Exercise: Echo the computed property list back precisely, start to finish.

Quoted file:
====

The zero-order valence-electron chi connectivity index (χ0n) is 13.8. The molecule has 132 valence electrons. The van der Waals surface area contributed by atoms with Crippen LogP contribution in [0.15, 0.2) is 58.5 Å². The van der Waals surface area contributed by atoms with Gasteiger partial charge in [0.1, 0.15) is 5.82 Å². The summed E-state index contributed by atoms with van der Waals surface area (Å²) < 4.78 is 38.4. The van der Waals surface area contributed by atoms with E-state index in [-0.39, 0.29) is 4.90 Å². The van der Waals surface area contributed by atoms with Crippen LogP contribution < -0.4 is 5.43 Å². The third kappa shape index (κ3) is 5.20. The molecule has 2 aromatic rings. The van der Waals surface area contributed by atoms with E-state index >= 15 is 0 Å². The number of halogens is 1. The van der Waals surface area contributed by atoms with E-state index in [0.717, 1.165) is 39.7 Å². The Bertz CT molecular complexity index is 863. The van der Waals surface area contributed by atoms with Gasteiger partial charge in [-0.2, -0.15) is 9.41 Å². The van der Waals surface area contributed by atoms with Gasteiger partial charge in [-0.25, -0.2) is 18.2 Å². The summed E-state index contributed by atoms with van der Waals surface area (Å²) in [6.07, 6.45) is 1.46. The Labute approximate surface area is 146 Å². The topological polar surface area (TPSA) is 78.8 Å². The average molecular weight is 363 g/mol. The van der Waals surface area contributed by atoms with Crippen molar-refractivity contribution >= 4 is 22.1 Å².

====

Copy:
The zero-order valence-electron chi connectivity index (χ0n) is 13.8. The molecule has 132 valence electrons. The van der Waals surface area contributed by atoms with Crippen LogP contribution in [0.15, 0.2) is 58.5 Å². The van der Waals surface area contributed by atoms with Gasteiger partial charge in [0.1, 0.15) is 5.82 Å². The summed E-state index contributed by atoms with van der Waals surface area (Å²) < 4.78 is 38.4. The van der Waals surface area contributed by atoms with E-state index in [-0.39, 0.29) is 4.90 Å². The van der Waals surface area contributed by atoms with Crippen LogP contribution < -0.4 is 5.43 Å². The third kappa shape index (κ3) is 5.20. The molecule has 2 aromatic rings. The van der Waals surface area contributed by atoms with E-state index >= 15 is 0 Å². The number of halogens is 1. The van der Waals surface area contributed by atoms with E-state index in [0.717, 1.165) is 39.7 Å². The Bertz CT molecular complexity index is 863. The van der Waals surface area contributed by atoms with Gasteiger partial charge in [-0.2, -0.15) is 9.41 Å². The van der Waals surface area contributed by atoms with Gasteiger partial charge in [-0.25, -0.2) is 18.2 Å². The summed E-state index contributed by atoms with van der Waals surface area (Å²) in [6.07, 6.45) is 1.46. The Labute approximate surface area is 146 Å². The topological polar surface area (TPSA) is 78.8 Å². The average molecular weight is 363 g/mol. The van der Waals surface area contributed by atoms with Crippen molar-refractivity contribution >= 4 is 22.1 Å².